The participants in Texas's death penalty process, including the governorand the pardon board, are more enthusiastic about moving things along thanthey are in many states. Texas's system also contains some special features,like the power of district attorneys to set execution dates. Prosecutors arelikely to be more eager than judges to see an execution carried out.

While Texas has been forging ahead with capital punishment, many otherstates have been moving away from it. New Jersey abolished the death penaltythis month, and other states have been considering doing the same thing.Illinois made headlines a few years ago when its governor, troubled aboutthe number of innocent people who had been sent to death row, put in place amoratorium on executions.

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New York Times

Fuel for Bushehr

December 27, 2007

President Bush is not eager to pick another fight with the Russians. So hedid the diplomatic thing last week and said that it is good that Russiafinally delivered fuel for Iran's Russian-built nuclear power reactor atBushehr. Don't believe it.

While the risk that Tehran might divert the low-enriched uranium for weaponsuse is relatively small, the political significance of the shipment is not.It is the latest reminder that the Bush administration's Iran policy is notworking and that Washington and the other major powers are going to have tobe a lot more creative and a lot more tough-minded if there is any hope ofrestraining Iran's nuclear ambitions.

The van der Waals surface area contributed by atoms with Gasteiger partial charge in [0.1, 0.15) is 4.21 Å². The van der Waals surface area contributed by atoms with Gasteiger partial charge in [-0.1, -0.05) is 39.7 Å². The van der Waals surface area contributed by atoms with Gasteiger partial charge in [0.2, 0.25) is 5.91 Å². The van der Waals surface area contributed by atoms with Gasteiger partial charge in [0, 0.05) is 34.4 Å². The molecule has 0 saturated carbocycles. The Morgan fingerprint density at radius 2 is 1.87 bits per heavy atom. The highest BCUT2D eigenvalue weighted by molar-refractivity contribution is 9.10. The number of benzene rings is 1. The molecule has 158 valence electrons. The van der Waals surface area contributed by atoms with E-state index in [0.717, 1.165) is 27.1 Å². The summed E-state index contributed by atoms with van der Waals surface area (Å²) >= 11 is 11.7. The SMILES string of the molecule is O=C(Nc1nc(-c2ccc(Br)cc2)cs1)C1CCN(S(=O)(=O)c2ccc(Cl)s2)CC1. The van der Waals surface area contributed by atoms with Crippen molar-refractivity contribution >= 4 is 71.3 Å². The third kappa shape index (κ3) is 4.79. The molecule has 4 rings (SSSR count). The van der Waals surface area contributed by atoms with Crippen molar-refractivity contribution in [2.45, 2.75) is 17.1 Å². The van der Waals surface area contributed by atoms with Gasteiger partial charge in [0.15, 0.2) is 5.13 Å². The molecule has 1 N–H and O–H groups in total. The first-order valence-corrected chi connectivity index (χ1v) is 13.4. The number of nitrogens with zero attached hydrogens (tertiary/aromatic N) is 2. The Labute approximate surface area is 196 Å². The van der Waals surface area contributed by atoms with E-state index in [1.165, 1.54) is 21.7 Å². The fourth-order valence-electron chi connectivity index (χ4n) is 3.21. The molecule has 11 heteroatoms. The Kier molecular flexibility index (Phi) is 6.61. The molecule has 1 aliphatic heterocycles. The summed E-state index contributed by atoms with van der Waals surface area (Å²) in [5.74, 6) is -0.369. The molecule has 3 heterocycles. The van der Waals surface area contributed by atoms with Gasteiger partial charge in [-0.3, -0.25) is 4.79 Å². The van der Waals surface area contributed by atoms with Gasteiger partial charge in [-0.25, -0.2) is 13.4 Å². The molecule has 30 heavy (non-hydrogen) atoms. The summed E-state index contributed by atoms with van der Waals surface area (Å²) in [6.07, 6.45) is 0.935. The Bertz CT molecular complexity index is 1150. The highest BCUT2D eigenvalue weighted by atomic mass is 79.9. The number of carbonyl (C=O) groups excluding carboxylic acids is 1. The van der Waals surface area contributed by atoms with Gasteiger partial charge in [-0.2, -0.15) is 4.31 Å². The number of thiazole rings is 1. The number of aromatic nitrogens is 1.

Moscow - which would like to sell more nuclear reactors to Iran - clearlydecided that all the restraints are off now that the United Statesintelligence community has reported that Tehran halted its secret nuclearweapons program in 2003. This week, Tehran announced that Russia would alsosell it a powerful new air defense system.

There are several problems with Moscow's new anything goes attitude: Iranhid its nuclear efforts for years, still isn't cooperating withinternational inspectors and is defying a Security Council order to haltmaking its own fuel - the hardest part of building a weapon.

By delivering nuclear fuel to Bushehr, Russia has squandered importantleverage and sent a loud and clear message to Tehran that it can continue todefy the Security Council and continue with its nuclear program. The UnitedStates and its allies now need to redouble their efforts to persuade Russiato withhold remaining fuel shipments as part of a new package of intensifiedpressures.

Russia isn't the only country interested in pursuing more - not less - tradewith Iran. And we fear it isn't the only one that will see the newintelligence estimate as a green light to give in to that temptation.

The Bush administration should remind everyone who will listen about thedangers posed by an Iran that even knows how to build a nuclear weapon. Butit will have a lot more credibility if it backs that up with a serious offerof comprehensive talks and real rewards if Iran is willing to give up itsfuel program and cooperate with international inspectors. That may notchange Iran's behavior. It may be the only way to stop the rest of the worldfrom following Russia's path to Tehran's door.


New York Times

Editorial: Protection for Endangered Whistle-Blowers

December 27, 2007